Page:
Today would be my maternal grandfather’s 95th birthday. His name is Elisberry and he passed away in 1995, transitioning to his next spiritual assignment. Here’s a picture of him and my grandmother, Maxine, on their wedding day. I absolutely love this photo. They were married over 43 years when my grandfather passed away.
My cousins and I call him “Poppa” (paw-paw), his children call him “daddy”, my grandmother (his wife) called him Elisberry or “E.L.” for short. He was “E.L.” to other family members and friends, and then to his fishing and hunting crew he was “King Fish”.
When I was a small child he gave me the nickname “Yellow Belly”, partly a tie in to a fish reference, and the other part due to my lighter skin complexion. My cousin Princess still calls me by my nickname. It always makes me think of our grandfather.
He was a devoted husband and a proud father of three children—pictured in the collage below and also pictured above with my grandmother and my mother when she was a toddler. Poppa was a super duper awesome grandfather, and a committed provider and protector, who would do anything to help a loved one.
Matter of fact, the asthma attack that he succumbed to was triggered from working on a family member’s property. He ignored the symptoms, not wanting to leave the work unfinished.
Poppa was a hard worker, who sacrified a lot—as he never attended high school because he had to tend to the family farm and help provide for his mother and siblings. Heck, his asthma was a result of poor working conditions doing paint and body work for a Ford Motor Company subsidiary/affiliate. Lousy ventilation, inadequate safety equipment, and probably a lack of knowledge about the health risks as we know now. But he worked in those conditions to provide for his family, and to give them a life better than he had growing up.
That job made it possible for him to ensure that his children could focus on their education and not on working at a job, and he bought all three of his children brand new Ford Mustangs during their senior years in high school. His children never grew up facing the harsh realities he knew as a child and young man.
He and my grandmother worked hard so that their children didn’t experience poverty growing up. They were a part of the middle class. For him, the sacrifices he made were worth it.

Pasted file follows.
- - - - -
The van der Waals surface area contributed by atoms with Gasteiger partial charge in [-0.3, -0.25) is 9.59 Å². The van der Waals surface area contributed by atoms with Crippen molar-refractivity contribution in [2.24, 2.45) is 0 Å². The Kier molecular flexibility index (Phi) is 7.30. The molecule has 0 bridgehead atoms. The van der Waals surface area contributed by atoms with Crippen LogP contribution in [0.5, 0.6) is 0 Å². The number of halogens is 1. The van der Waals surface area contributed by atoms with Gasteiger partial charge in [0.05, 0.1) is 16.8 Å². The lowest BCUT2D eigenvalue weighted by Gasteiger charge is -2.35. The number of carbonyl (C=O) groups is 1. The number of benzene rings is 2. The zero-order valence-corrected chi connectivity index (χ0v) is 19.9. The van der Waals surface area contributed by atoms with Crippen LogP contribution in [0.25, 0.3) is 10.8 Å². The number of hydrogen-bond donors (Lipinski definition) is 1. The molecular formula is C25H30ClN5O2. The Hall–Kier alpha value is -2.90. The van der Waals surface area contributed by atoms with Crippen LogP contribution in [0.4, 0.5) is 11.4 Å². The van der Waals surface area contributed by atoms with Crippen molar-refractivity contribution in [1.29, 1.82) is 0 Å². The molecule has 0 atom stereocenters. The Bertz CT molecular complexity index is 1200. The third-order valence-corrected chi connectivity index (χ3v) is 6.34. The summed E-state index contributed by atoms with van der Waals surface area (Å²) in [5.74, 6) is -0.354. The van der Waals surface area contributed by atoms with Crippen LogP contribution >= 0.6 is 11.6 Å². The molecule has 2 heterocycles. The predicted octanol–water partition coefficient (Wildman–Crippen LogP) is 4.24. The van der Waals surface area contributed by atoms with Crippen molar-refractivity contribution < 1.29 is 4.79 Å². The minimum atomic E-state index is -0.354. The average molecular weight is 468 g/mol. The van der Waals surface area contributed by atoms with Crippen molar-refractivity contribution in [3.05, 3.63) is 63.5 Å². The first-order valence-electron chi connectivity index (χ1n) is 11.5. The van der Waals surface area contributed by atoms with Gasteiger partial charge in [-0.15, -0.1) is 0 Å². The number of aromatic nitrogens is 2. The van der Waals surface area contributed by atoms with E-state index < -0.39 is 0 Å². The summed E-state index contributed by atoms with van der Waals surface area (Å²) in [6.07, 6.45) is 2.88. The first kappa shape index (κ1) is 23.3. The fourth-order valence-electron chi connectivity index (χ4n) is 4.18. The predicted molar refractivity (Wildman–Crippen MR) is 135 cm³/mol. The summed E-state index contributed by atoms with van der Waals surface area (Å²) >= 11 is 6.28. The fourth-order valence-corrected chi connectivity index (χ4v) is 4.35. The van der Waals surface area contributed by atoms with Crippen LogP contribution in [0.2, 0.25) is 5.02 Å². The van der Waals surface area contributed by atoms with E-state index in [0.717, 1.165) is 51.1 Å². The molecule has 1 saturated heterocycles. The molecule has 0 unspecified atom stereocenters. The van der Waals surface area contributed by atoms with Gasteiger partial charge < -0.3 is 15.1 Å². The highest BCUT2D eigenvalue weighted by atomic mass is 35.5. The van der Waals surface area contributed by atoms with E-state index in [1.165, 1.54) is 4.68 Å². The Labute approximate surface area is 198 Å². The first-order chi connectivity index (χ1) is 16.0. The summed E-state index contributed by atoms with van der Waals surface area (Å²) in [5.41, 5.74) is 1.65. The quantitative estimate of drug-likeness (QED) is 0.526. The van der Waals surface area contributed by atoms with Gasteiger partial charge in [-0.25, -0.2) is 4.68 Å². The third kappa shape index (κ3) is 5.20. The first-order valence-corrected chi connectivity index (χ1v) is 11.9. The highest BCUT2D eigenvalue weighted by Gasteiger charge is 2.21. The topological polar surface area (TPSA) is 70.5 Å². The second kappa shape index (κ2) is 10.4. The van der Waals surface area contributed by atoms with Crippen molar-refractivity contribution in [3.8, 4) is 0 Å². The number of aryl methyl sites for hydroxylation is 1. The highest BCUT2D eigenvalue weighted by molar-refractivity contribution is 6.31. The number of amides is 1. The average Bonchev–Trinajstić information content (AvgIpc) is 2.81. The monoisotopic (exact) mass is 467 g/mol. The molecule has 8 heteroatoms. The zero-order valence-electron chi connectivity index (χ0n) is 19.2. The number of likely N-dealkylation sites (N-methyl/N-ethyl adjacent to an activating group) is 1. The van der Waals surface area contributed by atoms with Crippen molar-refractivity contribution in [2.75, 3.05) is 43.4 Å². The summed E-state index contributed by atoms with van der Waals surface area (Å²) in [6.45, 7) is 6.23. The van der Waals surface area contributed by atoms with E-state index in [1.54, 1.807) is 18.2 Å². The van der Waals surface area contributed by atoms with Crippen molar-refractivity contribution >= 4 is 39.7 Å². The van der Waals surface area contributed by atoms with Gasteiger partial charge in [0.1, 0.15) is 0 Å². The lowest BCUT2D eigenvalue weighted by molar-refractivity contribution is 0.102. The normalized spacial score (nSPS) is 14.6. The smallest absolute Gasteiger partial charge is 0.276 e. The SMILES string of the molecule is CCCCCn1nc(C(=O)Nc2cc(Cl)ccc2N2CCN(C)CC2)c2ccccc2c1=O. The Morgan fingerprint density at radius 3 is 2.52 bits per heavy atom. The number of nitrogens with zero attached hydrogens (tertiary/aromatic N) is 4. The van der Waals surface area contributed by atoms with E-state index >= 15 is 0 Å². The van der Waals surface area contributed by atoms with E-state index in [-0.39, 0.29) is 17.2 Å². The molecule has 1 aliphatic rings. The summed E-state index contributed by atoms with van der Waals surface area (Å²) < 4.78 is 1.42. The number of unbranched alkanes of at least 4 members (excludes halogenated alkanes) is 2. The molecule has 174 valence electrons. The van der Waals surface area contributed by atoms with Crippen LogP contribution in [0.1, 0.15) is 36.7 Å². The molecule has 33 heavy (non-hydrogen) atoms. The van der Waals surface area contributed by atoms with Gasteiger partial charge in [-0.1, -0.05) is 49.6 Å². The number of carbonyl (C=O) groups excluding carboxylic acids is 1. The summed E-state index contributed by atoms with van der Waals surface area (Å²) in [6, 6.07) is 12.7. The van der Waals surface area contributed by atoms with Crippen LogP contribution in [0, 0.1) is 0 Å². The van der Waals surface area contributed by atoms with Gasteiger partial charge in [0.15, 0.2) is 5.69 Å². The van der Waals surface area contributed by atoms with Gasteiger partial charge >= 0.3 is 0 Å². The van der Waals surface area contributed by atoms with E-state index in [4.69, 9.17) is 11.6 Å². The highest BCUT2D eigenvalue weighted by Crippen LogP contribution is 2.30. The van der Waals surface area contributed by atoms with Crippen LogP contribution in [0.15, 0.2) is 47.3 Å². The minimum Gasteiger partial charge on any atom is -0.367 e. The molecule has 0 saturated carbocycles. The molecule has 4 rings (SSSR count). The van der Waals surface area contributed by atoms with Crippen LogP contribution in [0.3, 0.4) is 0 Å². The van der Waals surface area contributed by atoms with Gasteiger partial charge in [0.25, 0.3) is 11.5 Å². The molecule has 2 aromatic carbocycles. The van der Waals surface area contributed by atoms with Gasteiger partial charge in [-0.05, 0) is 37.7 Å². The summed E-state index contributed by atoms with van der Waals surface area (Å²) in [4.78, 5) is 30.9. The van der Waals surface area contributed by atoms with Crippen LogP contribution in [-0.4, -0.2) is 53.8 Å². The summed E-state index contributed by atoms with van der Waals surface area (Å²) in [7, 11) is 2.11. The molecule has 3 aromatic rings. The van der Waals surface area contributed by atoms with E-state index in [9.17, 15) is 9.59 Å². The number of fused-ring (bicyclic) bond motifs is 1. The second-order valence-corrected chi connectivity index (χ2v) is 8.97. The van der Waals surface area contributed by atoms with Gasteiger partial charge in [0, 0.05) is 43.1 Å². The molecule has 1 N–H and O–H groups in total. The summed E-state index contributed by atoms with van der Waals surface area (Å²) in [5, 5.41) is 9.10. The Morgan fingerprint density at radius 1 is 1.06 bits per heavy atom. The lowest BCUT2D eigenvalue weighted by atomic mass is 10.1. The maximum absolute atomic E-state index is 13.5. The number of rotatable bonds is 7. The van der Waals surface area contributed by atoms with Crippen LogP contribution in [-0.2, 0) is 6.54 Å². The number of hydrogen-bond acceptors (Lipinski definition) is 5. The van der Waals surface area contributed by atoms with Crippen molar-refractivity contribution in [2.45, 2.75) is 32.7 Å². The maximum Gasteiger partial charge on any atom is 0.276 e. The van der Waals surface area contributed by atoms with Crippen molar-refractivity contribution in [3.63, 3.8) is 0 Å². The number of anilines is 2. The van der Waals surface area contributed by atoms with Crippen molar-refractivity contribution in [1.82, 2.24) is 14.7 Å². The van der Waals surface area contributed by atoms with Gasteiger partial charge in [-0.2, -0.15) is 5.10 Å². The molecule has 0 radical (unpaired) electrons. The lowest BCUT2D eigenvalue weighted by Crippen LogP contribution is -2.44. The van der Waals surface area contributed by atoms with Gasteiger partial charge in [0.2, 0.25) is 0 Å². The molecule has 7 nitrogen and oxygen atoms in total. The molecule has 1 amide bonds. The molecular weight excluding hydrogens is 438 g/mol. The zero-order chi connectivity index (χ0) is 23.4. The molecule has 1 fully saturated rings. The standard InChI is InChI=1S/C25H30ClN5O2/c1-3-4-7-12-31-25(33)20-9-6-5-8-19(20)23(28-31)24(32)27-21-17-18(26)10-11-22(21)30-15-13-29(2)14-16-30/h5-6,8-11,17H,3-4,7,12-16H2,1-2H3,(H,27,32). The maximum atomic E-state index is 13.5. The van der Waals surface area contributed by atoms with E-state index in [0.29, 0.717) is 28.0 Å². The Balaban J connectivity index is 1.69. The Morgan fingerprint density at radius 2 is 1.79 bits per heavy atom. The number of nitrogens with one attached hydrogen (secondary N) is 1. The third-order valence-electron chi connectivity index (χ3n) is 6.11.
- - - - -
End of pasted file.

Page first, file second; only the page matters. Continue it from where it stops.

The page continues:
Here’s a picture of Poppa, my grandmother Maxine (known as “Mamacine” by her grandchildren), and three of my cousins: Tia, Shalwan, and Michael (the toddler at the bottom). They, along with their youngest sibling Steven (who was born several years after this picture was taken), spent almost every weekend with our grandparents growing up.
Poppa didn’t have formal education, but my grandfather had a PhD in common sense and life. I’ve learned and recall more from this brilliant man than books or teachers ever provided. I continue to reflect upon and apply the lessons and skills that he taught me growing up. He taught me how to just be myself, how to laugh at myself, how to enjoy the quiet and hectic days, and the importance of family.
My grandfather taught me how to fish, hunt, plant and harvest food, survival skills, discipline, humbleness, patience, and forgiveness. Heck, my grandfather forgave his family members that stole land from him. I’m sure that in his mind he probably thought that if they needed it that much to con and steal it from him, then they could have it. He would leave the details to God.
In addition to all of these remarkable things, my Poppa taught me how to always be mindful of my surroundings and to take the life skills of country living and apply it to city life.
You don’t know how valuable those skills have been for this city girl. Growing up using out houses, running through wild country fields, eating the weirdest foods, climbing through bobwire, being almost elbows deep in dirt digging through his amazing garden for the best fruit and vegetables, learning about cars, and experiencing the joys of life with only the bare essentials. All of this equipped me to travel the world and embrace amazing experiences in environments most people would cringe to be in.
Some other things that he taught me— but I didn’t realize it until recently—was he taught me about being a responsible home owner, and how to rewire after retirement. My grandfather made sure that he and my grandmother’s home was paid off and well maintained, and he also ensured that my grandmother (who was an entrepreneur) would be financially cared for if he passed before her. Heck, my grandfather passed in 1995, and he was still taking care of my grandmother financially until she transitioned in 2017. How awesome is that?!?
Poppa remained active in retirement. He showed me the value of keeping your mind and body engaged and active, exercising both your physical and mental muscles. I truly believe that had that asthma attack not gotten over on him, my grandfather would’ve lived another 20-plus years.
I’m so grateful to be the grand daughter of this amazing spirit, this remarkable man, affectionately known as “E.L.”
I love and miss you dearly Poppa!
~Natasha your “Yellow Belly”
Copyright 2019. Natasha L. Foreman. All Rights Reserved.